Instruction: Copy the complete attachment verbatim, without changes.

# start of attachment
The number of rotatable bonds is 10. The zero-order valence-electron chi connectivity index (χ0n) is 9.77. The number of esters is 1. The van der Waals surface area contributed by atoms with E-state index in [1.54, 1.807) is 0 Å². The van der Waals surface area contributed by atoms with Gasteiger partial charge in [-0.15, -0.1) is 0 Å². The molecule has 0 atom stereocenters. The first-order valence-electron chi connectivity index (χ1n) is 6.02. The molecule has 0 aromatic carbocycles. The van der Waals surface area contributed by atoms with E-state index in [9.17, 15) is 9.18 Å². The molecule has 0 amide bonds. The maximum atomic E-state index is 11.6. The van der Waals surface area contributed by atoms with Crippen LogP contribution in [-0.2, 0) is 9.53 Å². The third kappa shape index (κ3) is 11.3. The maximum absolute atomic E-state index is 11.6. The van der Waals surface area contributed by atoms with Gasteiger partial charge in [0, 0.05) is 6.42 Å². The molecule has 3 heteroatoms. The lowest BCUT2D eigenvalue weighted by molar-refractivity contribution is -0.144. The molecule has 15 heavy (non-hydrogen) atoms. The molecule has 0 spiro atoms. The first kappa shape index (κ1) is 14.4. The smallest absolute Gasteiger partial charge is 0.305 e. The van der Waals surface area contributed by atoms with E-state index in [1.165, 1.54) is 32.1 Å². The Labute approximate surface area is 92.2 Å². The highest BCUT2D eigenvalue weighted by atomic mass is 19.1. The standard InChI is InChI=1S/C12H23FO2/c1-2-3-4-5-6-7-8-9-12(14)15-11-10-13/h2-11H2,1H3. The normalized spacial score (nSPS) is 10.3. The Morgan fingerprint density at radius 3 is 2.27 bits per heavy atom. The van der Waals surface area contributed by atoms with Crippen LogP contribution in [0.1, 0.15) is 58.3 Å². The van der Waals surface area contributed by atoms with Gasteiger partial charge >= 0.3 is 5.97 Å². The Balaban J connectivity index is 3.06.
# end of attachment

The number of rotatable bonds is 10. The zero-order valence-electron chi connectivity index (χ0n) is 9.77. The number of esters is 1. The van der Waals surface area contributed by atoms with E-state index in [1.54, 1.807) is 0 Å². The van der Waals surface area contributed by atoms with Gasteiger partial charge in [-0.15, -0.1) is 0 Å². The molecule has 0 atom stereocenters. The first-order valence-electron chi connectivity index (χ1n) is 6.02. The molecule has 0 aromatic carbocycles. The van der Waals surface area contributed by atoms with E-state index in [9.17, 15) is 9.18 Å². The molecule has 0 amide bonds. The maximum atomic E-state index is 11.6. The van der Waals surface area contributed by atoms with Crippen LogP contribution in [-0.2, 0) is 9.53 Å². The third kappa shape index (κ3) is 11.3. The maximum absolute atomic E-state index is 11.6. The van der Waals surface area contributed by atoms with Gasteiger partial charge in [0, 0.05) is 6.42 Å². The molecule has 3 heteroatoms. The lowest BCUT2D eigenvalue weighted by molar-refractivity contribution is -0.144. The molecule has 15 heavy (non-hydrogen) atoms. The molecule has 0 spiro atoms. The first kappa shape index (κ1) is 14.4. The smallest absolute Gasteiger partial charge is 0.305 e. The van der Waals surface area contributed by atoms with E-state index in [1.165, 1.54) is 32.1 Å². The Labute approximate surface area is 92.2 Å². The highest BCUT2D eigenvalue weighted by atomic mass is 19.1. The standard InChI is InChI=1S/C12H23FO2/c1-2-3-4-5-6-7-8-9-12(14)15-11-10-13/h2-11H2,1H3. The normalized spacial score (nSPS) is 10.3. The Morgan fingerprint density at radius 3 is 2.27 bits per heavy atom. The van der Waals surface area contributed by atoms with Crippen LogP contribution in [0.1, 0.15) is 58.3 Å². The van der Waals surface area contributed by atoms with Gasteiger partial charge >= 0.3 is 5.97 Å². The Balaban J connectivity index is 3.06.